A person can kill one under the right of self-defence only on reasonable apprehensions of threat to his own life from the offender, the Supreme Court has ruled.
A bench of justices K S Radhakrishnan and Dipak Misra said the injury which is inflicted by a person exercising the right should be commensurate with the injury with which he is threatened.
"Right of private defence cannot be used to do away with a wrong doer unless the person concerned has a reasonable cause to fear that otherwise death or grievous hurt might ensue in which case that person would have full measure of the right to private defence.
"The right given under (IPC) sections 96 to 98 and 100 to 106 is controlled by Section 99. To plead a right of private defence extending to voluntary causing of death, the accused must show that there were circumstances giving rise to reasonable grounds for apprehending that either death or grievous hurt would be caused to him," said Justice Radhakrishnan, writing the judgement for the bench.
The apex court gave the ruling while disposing of an appeal by one Arjun who had challenged his conviction by the trial court for a murder with the Bombay High Court affirming it.
"Section 99 of the IPC explains that the injury which is inflicted by a person exercising the right should be commensurate with the injury with which he is threatened.
"True, that the accused need not prove the existence of the right of private defence beyond reasonable doubt and it is enough for him to show as in a civil case that preponderance of probabilities is in favour of his plea," the court said.
Arjun was awarded life sentence for the murder of one Jagannath Rambhau Shirsath and causing grievous hurt to his wife on July 30, 2002 at Taklimanur, Pathardi Taluka in Ahmednagar district.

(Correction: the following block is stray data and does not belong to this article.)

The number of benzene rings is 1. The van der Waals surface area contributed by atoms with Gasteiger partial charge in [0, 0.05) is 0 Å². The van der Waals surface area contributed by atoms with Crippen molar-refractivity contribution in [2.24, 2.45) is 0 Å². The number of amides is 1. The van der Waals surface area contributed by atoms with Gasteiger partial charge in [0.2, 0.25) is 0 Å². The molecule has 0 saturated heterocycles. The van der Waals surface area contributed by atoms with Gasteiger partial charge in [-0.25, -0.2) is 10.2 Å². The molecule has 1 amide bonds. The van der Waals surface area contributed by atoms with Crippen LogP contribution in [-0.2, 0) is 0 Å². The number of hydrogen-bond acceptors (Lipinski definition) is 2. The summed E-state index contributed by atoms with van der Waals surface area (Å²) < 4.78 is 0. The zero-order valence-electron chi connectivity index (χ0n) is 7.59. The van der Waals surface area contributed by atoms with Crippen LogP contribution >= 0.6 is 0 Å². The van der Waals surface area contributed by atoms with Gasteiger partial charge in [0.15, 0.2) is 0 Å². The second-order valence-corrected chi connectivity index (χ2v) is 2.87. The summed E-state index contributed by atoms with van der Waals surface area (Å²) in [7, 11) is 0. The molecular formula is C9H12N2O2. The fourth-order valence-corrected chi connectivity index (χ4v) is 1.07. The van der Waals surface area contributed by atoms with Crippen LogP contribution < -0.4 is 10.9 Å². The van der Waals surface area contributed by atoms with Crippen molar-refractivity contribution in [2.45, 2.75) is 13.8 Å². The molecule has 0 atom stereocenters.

The high court affirmed the conviction and sentence against which he had come in appeal to the apex court.
The defence took the plea that it was Arjun and his associates who were attacked by the deceased and his family owing to a civil dispute and the death occurred when the convict exercised his right of self-defence.
Rejecting the argument, the apex court said the evidence of the witnesses with regard to the incident and the death of Jagannath has been fully corroborated by the medical evidence as well as the evidence of independent witnesses, besides the injuries suffered by the deceased's wife.
The bench said it was true that Arjun suffered minor injuries in the incident, but that itself does not justify the killing by him.
"The appellant was armed with a knife and it was with that knife that he had inflicted serious injuries on the head of the deceased and which was the cause of Jagannath's death.
"Further, there is also sufficient evidence to show that the appellant had inflicted injuries on the wife of the deceased as well when she tried to save her husband. The deceased was unarmed, so was his wife and the son. At the same time, the accused was armed with a knife," the bench said.
However, since the killing was not "pre-mediated" and the accused "did not act in a cruel manner," the bench altered the conviction for murder under 302 IPC to 304 (1) (culpable homicide not amounting to murder) and reduced the punishment to 10 year of imprisonment.